Lately, I think science as a whole must have been causing more than the usual amount of headaches in some quarters, because the we seem to have moved from attempting to discredit particular scientific opinions to discrediting science as a whole. So we have attempts to apply moral relativism to scientific opinion, attempts to paint scientists as basically corrupt and venal, etc, etc.

That's my take on it anyway.

Comment Re:What? (Score 2) 75

$10B?! I find this utterly staggering.

The weasel words here are "could be worth as much as..."

So, by the same token, my cat's old scratching post could be worth as much as 27 trillion dollars on the open market. I mean the probabilities are strongly weighted towards zero, but with the right buyer it could be worth that. I just need to find an insane trillionaire is all :)

Add to that the fact this is all just someone's opinion ("according to the people behind the web-based Playstation software SingOn") and basically it's a non-statement containing zero information.

Comment Re:Death (Score 2) 299

On a Pale Horse - Piers Anthony.

Hmmm... not quite the same case, to my mind. Pratchett showed us an impersonal force of the universe that had come to resemble, and ultimately empathise with, the souls that he collected.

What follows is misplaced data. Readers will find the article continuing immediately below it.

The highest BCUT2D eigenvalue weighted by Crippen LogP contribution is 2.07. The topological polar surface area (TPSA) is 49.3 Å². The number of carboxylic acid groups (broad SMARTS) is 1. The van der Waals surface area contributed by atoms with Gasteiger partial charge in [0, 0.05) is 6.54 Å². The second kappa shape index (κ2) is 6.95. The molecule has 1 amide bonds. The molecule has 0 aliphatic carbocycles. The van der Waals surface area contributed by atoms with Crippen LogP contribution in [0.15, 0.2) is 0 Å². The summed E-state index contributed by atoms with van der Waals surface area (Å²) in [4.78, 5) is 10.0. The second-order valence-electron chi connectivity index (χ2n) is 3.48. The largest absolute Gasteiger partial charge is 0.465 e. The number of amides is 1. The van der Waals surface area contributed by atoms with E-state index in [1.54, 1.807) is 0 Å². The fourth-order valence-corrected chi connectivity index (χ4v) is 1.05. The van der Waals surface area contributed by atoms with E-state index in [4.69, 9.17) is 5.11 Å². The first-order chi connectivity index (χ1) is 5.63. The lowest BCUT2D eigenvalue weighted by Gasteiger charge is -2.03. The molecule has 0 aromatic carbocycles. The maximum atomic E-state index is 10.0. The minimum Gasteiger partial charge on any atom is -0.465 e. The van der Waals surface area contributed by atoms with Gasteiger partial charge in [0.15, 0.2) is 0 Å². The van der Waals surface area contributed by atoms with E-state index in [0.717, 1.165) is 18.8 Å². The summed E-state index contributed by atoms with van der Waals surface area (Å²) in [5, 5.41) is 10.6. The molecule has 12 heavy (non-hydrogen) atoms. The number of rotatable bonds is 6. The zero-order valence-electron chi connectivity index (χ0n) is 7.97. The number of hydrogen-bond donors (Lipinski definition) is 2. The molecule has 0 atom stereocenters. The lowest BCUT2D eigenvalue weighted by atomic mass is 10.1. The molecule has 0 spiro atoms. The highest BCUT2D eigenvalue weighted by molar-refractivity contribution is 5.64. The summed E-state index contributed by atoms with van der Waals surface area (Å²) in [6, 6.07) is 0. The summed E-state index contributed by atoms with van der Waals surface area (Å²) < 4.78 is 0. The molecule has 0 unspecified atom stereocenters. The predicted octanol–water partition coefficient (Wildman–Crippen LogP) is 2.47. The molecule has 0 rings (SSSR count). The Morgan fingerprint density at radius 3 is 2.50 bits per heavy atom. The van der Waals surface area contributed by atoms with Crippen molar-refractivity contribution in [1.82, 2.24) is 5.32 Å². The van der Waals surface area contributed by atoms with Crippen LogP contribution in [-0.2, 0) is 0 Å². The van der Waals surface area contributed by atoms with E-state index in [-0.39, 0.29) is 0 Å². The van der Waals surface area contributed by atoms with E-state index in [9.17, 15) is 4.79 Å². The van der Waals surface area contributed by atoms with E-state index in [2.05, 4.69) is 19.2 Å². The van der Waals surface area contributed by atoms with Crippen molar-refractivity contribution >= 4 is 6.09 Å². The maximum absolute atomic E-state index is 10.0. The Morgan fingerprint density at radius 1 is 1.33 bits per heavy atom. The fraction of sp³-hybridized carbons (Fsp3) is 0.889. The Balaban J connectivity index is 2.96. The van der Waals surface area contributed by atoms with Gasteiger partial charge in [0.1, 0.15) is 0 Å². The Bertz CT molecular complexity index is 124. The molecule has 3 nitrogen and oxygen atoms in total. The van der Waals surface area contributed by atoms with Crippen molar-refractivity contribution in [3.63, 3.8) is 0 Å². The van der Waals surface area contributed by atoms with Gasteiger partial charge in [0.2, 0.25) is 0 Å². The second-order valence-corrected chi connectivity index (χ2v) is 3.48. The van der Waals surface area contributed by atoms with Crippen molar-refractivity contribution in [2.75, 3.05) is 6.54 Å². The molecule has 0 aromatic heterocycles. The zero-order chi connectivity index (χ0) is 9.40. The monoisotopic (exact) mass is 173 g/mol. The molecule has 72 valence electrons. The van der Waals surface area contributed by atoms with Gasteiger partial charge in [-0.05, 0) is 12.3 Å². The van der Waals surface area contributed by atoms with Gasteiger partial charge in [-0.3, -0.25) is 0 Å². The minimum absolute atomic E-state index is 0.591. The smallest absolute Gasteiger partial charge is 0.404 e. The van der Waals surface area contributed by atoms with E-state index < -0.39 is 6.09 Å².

Anthony gave use a job description and let us follow the story of one successful applicant. Anthony's Death wasn't learning to be human, he was a human learning how to do the job of Death. It seems like a fine distinction, but it resulted in a completely different narrative.

That said, I enjoyed On A Pale Horse a lot. It's just a pity he largely abandoned the modern techno-magic setting and reverted to Xanth (or someplace very like it) for the rest of the series.

Comment Re:Death (Score 2, Insightful) 299

Not to disrespect Terry Pratchett in any way, he was completely awesome. You, however, are incorrect.

Meh. The Death of Diskworld was talking in BLOCK CAPITALS long before Morpheus' big sister showed up.

Which isn't to say that Gaiman didn't do a bang up job either. Just that Sir Terry's version came first.

Comment Re:This Song? There's Nothing Tricky About It (Score 0) 386

I don't get the hoopla about how this will change the "industry". This was a case of blatant infringement, much like the Tom Petty issue. If you could not hear that for yourself, then perhaps you should be following another "industry" for your entertainment needs.

Sure, no problem. Just give me a minute here.

Pay Attention Everyone! Would everybody who disagrees with this legal opinion please stop listen to all music, now and forever! This is necessitated because moehoward doesn't "get" the "hoopla". Thank you for your co-operation.

OK, that should sort out your cognitive dissonance problem. Is there anything else I can help you with while I'm here?

Comment Re:i'th Post (Score 2, Funny) 366

Incorrect, not shocking. Evolution doesn't become any more or less true if it becomes a political issue in churches. The laws of physics don't change if you're a wealthy industry that can afford to fight back politically against physicists